His biggest concern should be Matthew Stafford.
Maybe I'm the one missing the obvious, but I'm under the growing suspicion that the honor belongs to those allowing last year's top pick to even step foot onto Sandoval practice field.
It's time to shelve Stafford and stop this charade.
The Lions have again been covert with the treatment of Stafford's problematic shoulder, the military-grade right arm that delivers impossible darts -- along with hope to the desperate but loyal following of Lions fans. But they don't need to be. If common sense is of any value to a franchise that was devoid of it for the past decade, Stafford should be placed on injured reserve, ending his season and allowing rehabilitation to begin. And the disaster that is 2010 would make way for next year.
In terms of priority, this weekend's tilt comes in a distant second.
During Tuesday's media briefing, Schwartz said the team's training staff continues to evaluate Stafford "day-by-day," the modus operandi since he reinjured the shoulder in a week nine loss to the Jets. It's eerily similar to way this staff handled (botched) Stafford's initial injury suffered against Chicago in the season opener.
Stafford suffered his second shoulder injury against New York (Getty Images).
He was able to return for about six quarters before doing even more damage to a $41.7 million asset, begetting calls of Matthew "Glassford" from impatient and frustrated fans.
Someone needs to call Sam Bradford's people
The St. Louis rookie sensation opted for surgery after suffering an identical injury to Stafford's during his junior campaign at Oklahoma. He underwent months of rehabilitation, cemented himself as the No. 1 overall pick and has turned in one of the more impressive rookie campaigns in league history.
He did it right.
That isn't to insinuate that Stafford should undergo the knife, which he might, but to argue against the Bradford approach is ignorant.
It was insulting to suggest that Stafford's second injury to the same shoulder wasn't related to the first, as the team led everyone to believe.
Whether the latest separation itself is an aggravation of the first is largely irrelevant; it was painfully obvious to Stafford, especially, and everyone else that the second-year quarterback wasn't ready to return earlier in the season.
His shoulder wasn't ready.
But now the Lions are playing with fire. Maybe even a nuclear bomb.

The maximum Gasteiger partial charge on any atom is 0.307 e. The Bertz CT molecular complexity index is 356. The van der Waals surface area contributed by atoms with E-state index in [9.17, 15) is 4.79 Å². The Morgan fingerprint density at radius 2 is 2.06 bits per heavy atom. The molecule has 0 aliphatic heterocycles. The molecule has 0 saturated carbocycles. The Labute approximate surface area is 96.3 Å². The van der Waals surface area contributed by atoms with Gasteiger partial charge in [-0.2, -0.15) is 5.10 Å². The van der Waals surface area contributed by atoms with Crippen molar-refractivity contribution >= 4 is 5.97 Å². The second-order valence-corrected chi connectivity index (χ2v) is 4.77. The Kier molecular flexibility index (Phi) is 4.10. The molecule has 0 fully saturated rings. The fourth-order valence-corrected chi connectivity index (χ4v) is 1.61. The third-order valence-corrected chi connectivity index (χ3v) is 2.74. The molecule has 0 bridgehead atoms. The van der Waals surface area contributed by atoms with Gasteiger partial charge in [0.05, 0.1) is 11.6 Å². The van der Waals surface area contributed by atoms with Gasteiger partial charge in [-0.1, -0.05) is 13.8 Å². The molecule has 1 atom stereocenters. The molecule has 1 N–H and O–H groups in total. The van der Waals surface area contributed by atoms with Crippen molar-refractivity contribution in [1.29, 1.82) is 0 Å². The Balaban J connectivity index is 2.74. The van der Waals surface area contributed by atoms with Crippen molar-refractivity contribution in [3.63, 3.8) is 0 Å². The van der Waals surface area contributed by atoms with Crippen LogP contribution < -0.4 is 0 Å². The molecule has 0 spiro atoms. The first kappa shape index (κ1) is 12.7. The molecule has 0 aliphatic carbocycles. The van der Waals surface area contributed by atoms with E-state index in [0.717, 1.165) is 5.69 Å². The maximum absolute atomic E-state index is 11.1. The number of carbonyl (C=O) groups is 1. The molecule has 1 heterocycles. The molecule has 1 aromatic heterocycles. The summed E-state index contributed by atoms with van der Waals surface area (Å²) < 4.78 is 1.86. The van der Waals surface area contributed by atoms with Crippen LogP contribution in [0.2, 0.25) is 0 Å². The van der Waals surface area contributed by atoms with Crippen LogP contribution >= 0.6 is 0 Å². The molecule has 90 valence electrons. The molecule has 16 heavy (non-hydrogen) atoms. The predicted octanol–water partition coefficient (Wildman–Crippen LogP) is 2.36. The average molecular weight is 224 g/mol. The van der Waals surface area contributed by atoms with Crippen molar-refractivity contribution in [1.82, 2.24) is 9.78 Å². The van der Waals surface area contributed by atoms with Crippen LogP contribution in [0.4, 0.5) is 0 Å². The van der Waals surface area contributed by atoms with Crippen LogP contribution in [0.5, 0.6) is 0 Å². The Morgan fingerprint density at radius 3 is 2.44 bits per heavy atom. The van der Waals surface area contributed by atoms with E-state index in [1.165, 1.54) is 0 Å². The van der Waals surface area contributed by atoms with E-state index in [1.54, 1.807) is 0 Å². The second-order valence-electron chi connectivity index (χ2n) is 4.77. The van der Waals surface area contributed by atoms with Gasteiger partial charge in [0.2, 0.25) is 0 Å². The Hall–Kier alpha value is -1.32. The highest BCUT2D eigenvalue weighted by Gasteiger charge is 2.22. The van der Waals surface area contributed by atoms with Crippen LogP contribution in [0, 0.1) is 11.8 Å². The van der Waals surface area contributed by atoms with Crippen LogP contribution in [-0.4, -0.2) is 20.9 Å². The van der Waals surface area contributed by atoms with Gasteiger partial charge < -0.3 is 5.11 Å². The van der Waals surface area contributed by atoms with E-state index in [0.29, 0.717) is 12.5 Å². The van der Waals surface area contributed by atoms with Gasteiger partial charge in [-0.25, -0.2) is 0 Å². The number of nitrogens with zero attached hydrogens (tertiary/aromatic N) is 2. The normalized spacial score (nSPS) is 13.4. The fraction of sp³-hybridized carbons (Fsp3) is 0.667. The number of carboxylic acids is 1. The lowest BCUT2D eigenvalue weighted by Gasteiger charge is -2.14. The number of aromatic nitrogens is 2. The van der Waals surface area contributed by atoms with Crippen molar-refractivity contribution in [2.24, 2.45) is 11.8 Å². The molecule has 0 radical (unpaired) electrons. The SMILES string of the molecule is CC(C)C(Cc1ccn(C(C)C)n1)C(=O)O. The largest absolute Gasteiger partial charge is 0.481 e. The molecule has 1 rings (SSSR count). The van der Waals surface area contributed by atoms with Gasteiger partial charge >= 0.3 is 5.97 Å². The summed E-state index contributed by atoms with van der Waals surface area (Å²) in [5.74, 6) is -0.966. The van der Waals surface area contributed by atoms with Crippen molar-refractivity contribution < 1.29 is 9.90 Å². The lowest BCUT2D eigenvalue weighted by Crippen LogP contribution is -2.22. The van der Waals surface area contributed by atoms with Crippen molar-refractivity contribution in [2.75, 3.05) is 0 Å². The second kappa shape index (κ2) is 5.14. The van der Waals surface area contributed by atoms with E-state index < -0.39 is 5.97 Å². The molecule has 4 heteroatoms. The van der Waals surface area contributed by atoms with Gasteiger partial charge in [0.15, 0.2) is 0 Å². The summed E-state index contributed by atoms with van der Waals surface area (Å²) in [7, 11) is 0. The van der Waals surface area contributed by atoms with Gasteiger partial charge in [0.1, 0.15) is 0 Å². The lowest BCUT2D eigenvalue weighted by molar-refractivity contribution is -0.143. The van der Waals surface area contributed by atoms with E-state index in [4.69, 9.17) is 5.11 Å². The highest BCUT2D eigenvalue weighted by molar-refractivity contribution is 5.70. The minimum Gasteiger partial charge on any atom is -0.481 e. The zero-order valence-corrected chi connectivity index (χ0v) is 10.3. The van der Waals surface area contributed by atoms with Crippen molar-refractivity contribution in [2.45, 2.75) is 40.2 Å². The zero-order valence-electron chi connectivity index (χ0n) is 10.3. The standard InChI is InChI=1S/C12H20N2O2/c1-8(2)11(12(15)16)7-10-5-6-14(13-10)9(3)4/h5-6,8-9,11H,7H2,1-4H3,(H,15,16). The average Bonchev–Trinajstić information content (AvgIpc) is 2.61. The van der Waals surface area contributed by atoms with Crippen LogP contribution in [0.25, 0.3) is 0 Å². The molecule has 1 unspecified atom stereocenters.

The investment in Stafford goes beyond financial. His arm represents the future of the franchise, the top-flight quarterback that the team has lacked since Bobby Layne. That's over 50 years. Stafford is Detroit's Atlantis, but it seems the team would rather risk the find than place it on ice and await a more appropriate unveiling.
Only in Detroit.
Stafford continues to practice daily in Allen Park, testing the arm, Schwartz and staff hoping against hope that maybe, just maybe, the kid can give them another win or two.
Even if it means jeopardizing Stafford's career and elongating Detroit football's stay in sports hell.
After an effervescent rookie campaign, Stafford's cameo in 2010 has been a scene stealer. He had tossed six touchdowns, one interception and the team has either won contests in which he's played or they were winning before his departure. He has proven himself capable of delivering the plays that determine a game, something each of his predecessors lacked. He's an elite talent. Like Barry Sanders before him, Stafford's that rare specimen that occasionally surfaces in the National Football League, and he is a Detroit Lion.
Or as long as his health will last, something that serves as Stafford's only question mark. Something that the Lions are now, nonsensically, gambling with.
"It depends on how he feels and all of those things," Schwartz said. "We did a very similar thing the first time when he came back."
No, they did the same thing, and we've all witnessed the result.
Detroit loses nothing by shelving Stafford now, and potentially everything should they choose otherwise.